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by
Bryan Preston

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December 10, 2012 - 12:55 pm

I’ll preface this post with a disclaimer: Don’t hate the player, hate the game. You folks have no idea how old, tiresome and demoralizing it gets to have to write post after post about John Boehner and Harry Reid every day. All. Day. Two less inspiring figures, it would be difficult to come up with. It’s enough some days to make a blogger ponder bolting the digital monastery and joining a traveling circus.

Anyway.

While cruising around the Fox News Latino website today, I came across a Nov. 21 piece about Salma Hayek. It turns out that the knockout actress laments her nude scenes in her 1995 breakout film Desperado. Her discomfort with that scene hasn’t prevented her from baring all on screen since then, so, it’s probably not anything she takes more seriously than having a bank account big enough to fund a small country or keep a couple of government union worker pensions afloat. Why she’s still talking about that one scene so many years later is…well, it’s probably a means to drive some Blu-Ray sales. Most people probably haven’t thought about that movie in forever. Call me cynical.

So her (probably insincere) lamentation over a nearly 20-year-old scene is first thing about the piece that sparked interest. The second, though, is actually less of a Salma self-promotion and more culturally interesting. Well, to me, anyway.

Hayek said that for a long time she was told her accent would remind crowds of their maids.

“I was also told, at one point, that my accent would remind people in Hollywood of their Mexican housekeepers,” she said in the interview.

Whoever said that to Hayek managed to pack an awful lot of condescension and stereotyping into one comment.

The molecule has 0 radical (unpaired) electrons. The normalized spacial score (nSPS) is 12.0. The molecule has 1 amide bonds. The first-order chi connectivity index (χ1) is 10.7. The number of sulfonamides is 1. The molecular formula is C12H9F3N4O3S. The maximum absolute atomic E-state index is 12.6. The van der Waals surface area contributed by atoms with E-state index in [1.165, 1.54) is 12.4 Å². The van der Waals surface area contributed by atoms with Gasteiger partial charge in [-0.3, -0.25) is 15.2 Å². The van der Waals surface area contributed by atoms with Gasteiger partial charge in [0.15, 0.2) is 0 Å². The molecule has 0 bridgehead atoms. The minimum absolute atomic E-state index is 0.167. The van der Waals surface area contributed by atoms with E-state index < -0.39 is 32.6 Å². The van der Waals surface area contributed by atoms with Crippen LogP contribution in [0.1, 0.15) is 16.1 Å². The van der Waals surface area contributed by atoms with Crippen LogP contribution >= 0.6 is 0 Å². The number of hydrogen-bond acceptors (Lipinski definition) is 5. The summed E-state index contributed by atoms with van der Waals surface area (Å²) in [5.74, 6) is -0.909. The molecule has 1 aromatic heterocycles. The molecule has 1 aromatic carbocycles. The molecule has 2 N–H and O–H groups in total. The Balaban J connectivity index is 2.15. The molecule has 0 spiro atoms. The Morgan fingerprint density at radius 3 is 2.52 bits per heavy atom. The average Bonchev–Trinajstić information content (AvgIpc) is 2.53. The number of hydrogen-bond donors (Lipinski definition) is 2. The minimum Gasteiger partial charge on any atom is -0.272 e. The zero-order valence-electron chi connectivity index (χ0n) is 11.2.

They demeaned her to her face, ignoring the earlier success of actors and actresses from all over the world who have enjoyed massive success in America going at least back to Desi Arnaz. I know, he was Cuban. We’re talking accents here, and in Salma’s case hers is part Mexican, part Iranian. The point is, accents don’t really get in your way in America. They haven’t for a very long time now. Hayek got the ultimate American revenge by succeeding anyway.

Most Americans don’t have housekeepers, Mexican or otherwise. We can’t afford them. Millions of us don’t even have jobs at all. So that’s one thing the Hollywood exec got wrong, likely due to living that elite lifestyle most Americans only dream of. But notice, the comment was directed at Hollywood people, not necessarily the rest of us. Isn’t that interesting? Her accent might have limited her success, because people in Hollywood are racist and will be reminded by her that they are exploiting the masses, or something. That is what the comment implies.

For many Americans, I’d venture most in the border states though there’s no way to determine, a Mexican accent does not make us think of a housekeeper. If hearing a Mexican accent reminds us of anyone, and it probably doesn’t, it may remind us of our neighbor, people we work with, parents we know from the local school where our kids go or who are parents of our kids’ friends, or the folks we attend church with, or any number of other people we flyover Americans encounter all the time but never stereotype, including our own selves. In other words, it’s entirely unremarkable to hear a Mexican accent to most Americans. Hearing one probably doesn’t remind most of us of anything in particular.

As for Salma Hayek, well, reactions to hearing and seeing her on screen range from jealousy to slack-jawed admiration to outright lust. Her accent is just alluring. Any Hollywood exec who couldn’t immediately understand that belongs in another business.

Bryan Preston has been a leading conservative blogger and opinionator since founding his first blog in 2001. Bryan is a military veteran, worked for NASA, was a founding blogger and producer at Hot Air, was producer of the Laura Ingraham Show and, most recently before joining PJM, was Communications Director of the Republican Party of Texas.
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